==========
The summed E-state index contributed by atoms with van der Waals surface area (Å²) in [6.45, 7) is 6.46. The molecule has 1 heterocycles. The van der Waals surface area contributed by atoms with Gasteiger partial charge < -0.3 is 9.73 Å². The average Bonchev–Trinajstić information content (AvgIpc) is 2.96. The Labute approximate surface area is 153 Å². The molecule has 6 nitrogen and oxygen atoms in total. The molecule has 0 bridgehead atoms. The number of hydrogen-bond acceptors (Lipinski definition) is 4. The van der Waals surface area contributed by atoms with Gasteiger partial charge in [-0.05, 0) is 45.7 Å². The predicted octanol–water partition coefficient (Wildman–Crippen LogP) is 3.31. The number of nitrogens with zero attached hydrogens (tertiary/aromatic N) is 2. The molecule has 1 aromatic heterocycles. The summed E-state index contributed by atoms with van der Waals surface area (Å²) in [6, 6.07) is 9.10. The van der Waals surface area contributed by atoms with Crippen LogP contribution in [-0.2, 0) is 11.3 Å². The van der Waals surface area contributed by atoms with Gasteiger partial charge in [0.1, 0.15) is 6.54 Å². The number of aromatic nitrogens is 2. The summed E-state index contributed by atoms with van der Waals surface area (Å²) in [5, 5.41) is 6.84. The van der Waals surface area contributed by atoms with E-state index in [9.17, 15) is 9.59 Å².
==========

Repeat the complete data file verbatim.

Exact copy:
The summed E-state index contributed by atoms with van der Waals surface area (Å²) in [6.45, 7) is 6.46. The molecule has 1 heterocycles. The van der Waals surface area contributed by atoms with Gasteiger partial charge < -0.3 is 9.73 Å². The average Bonchev–Trinajstić information content (AvgIpc) is 2.96. The Labute approximate surface area is 153 Å². The molecule has 6 nitrogen and oxygen atoms in total. The molecule has 0 bridgehead atoms. The number of hydrogen-bond acceptors (Lipinski definition) is 4. The van der Waals surface area contributed by atoms with Gasteiger partial charge in [-0.05, 0) is 45.7 Å². The predicted octanol–water partition coefficient (Wildman–Crippen LogP) is 3.31. The number of nitrogens with zero attached hydrogens (tertiary/aromatic N) is 2. The molecule has 1 aromatic heterocycles. The summed E-state index contributed by atoms with van der Waals surface area (Å²) in [6, 6.07) is 9.10. The van der Waals surface area contributed by atoms with Crippen LogP contribution in [-0.2, 0) is 11.3 Å². The van der Waals surface area contributed by atoms with Gasteiger partial charge in [0.1, 0.15) is 6.54 Å². The number of aromatic nitrogens is 2. The summed E-state index contributed by atoms with van der Waals surface area (Å²) in [5, 5.41) is 6.84. The van der Waals surface area contributed by atoms with E-state index in [9.17, 15) is 9.59 Å².